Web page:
Lie in Wait

By: Eric Rickstad

PART I





Chapter 1


NOVEMBER 2010

VICTOR JENKINS STARED into the fire outside Jed King’s sugar shack, praying for strength.

Lester Graves, a local, and Daryn Banks, from New Hampshire, stood across from him, both men praying silently as well. Good ­people. Godly ­people, Jenkins thought.

Each man wore a plaid shirt and blue jeans and steel-­toed work boots. Victor had bought his boots earlier that day at Payless. Though he’d rubbed the boots with dirt to dull the virgin leather’s sheen, they remained too tight and gave him blisters. The other two men’s boots were well trod with beaten leather toes through which a hard steel shone.

“Them toes’ll put a hurt on you,” Jed King barked as he powered over to the men from out of the darkness. He clapped a big hand on Victor’s shoulder, squeezed too hard, until it ached.

King polished off his can of beer, belched, crumpled the can, and lobbed it into the fire heaped with dead soldiers. He grabbed a fresh beer from a cooler, cracked it, blew foam from the top, and swigged it. Licked his handlebar mustache.

“Follow me,” he ordered.

The three men followed, Victor trailing behind.

King stalked around the back of the shack to an old woodshed. A motion-­sensor light flicked on to illuminate the side of the shed with the brightness of daytime. Victor started at the sudden, accusatory light. King took the term “king of my castle” to heart and protected his homestead with the latest technology. The motion-­sensor lights were just one example. He also had game-­trail cameras hidden along his drive and at the boundaries of his tightly posted property. The cameras took video and still pics of anyone who trespassed. Victor knew this because Victor had put the cameras out at King’s behest.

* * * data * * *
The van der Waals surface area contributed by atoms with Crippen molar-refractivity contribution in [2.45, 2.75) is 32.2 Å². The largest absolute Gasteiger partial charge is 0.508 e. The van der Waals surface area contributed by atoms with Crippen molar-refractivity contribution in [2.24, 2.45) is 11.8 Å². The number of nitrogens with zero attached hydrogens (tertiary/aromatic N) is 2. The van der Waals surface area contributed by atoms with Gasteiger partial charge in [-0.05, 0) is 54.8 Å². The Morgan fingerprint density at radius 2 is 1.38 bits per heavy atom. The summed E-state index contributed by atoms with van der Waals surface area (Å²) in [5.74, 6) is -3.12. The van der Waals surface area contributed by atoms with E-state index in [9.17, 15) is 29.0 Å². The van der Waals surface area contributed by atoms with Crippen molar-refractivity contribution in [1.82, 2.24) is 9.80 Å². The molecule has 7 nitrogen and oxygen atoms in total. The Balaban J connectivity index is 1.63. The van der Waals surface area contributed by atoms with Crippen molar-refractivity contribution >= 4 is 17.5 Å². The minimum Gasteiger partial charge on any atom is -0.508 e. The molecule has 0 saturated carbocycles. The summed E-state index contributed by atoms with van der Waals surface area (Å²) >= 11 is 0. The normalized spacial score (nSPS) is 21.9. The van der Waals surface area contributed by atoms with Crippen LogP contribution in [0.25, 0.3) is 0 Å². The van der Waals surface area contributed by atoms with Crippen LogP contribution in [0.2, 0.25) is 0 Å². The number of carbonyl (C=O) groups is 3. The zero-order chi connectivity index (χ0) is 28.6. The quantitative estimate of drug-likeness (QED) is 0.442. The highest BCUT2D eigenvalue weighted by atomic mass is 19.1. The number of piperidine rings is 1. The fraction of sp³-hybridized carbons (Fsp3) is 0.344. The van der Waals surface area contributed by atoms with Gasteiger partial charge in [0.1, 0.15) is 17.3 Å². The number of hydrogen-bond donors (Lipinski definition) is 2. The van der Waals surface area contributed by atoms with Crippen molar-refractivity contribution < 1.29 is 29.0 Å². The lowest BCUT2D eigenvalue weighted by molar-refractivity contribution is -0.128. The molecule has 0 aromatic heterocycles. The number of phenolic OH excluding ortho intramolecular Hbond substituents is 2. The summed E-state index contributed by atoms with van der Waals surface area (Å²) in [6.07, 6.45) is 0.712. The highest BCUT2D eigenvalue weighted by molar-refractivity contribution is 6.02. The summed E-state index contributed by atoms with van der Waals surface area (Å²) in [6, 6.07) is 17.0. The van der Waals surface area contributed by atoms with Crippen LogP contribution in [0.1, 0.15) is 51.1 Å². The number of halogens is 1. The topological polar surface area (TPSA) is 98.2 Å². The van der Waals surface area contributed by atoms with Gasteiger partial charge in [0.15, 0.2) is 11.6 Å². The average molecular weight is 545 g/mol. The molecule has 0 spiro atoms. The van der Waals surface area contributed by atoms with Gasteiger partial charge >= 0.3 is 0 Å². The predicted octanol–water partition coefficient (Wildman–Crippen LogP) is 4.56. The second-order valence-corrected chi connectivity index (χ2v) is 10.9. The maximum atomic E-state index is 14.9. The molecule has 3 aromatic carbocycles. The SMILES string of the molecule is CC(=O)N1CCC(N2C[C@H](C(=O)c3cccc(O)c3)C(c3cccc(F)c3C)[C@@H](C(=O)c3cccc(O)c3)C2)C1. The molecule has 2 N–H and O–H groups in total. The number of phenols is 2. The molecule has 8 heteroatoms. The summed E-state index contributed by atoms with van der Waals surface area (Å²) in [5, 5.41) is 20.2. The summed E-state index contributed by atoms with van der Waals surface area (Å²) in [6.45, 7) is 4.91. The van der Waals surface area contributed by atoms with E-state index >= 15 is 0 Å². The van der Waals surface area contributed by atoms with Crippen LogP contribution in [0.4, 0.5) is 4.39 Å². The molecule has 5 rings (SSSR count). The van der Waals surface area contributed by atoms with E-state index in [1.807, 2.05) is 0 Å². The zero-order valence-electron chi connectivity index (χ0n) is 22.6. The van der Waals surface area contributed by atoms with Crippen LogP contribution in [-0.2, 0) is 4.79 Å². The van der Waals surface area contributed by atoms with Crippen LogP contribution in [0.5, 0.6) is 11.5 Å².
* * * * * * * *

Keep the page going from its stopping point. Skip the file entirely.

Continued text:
At times, Victor thought King’s thoroughness bordered on paranoia; but he understood it. In this day and age a man could never be too careful when performing God’s work. Tonight was such a night. Jenkins was impressed with King and his commitment to an unpopular but noble cause. Jenkins prayed silently for the strength he knew was required.

King fished a mess of keys from his Dickies and unlocked the padlock on the woodshed door.

Inside the shed, propped against the back wall, lay a pile of signs stapled to tomato stakes. King grabbed a sign, picked up a hammer, and took them outside, where he pounded the stake deep into the ground, as if driving it into the heart of a vampire.

He straightened the sign and stepped back to read it:

TAKE BACK VERMONT

“Nice,” Graves said.

King crossed his arms over his chest as though studying a work of art. His animal biceps stretched his T-­shirt, and his 18:22 tattoo bulged on his forearm.

“Load ’em up,” he commanded.

Victor loaded his signs and a hammer into the backseat of his wife’s rusted Cavalier, the trunk too full of sports equipment to fit the signs. Done, he loaded King’s signs and hammer into the back of King’s brand new Chevy Extended Cab. King did all right for himself; Victor had to admire it. King would never know what it was like when mothers wagged fingers and threatened you whenever you told them their boys weren’t good enough to make the football or baseball team. King didn’t know the words career or salary. He worked for himself. Took orders from nobody, save God, whom he feared and obeyed. He had a crude way about him, surely, which led to his being a widely misunderstood man by secularists and those whose interpretation of the Bible was lax.

“King’d never kowtow to those mothers,” Victor often said to Fran when faced with a mother’s inevitable vitriol each sport season.

“And Jed King’s twice divorced,” Fran’d say. “How is that a man of God? And not even his kids can stand him, I hear. You’re more a man than he’ll ever be.”

Dear, sweet Fran. Vic’s true ballast. Long ago she, and the Lord, had saved him. She’d never know just how much. Bless her.

“Vic,” King barked from inside the shed. “Quit daydreaming and get in here.”

Victor hurried inside.

King stood at a card table, on which a large map of the town of Canaan was laid out before him.

“The end of the abominations of this state starts tonight. We can no longer permit this to stand,” King announced. He glanced at Vic. “The only thing my ex-­wives and I agree on. This erosion of morality. My first ex and I try to teach our boy what’s right and he’s bullied. Not just by students. By teachers, the principal, forcing their agenda.”

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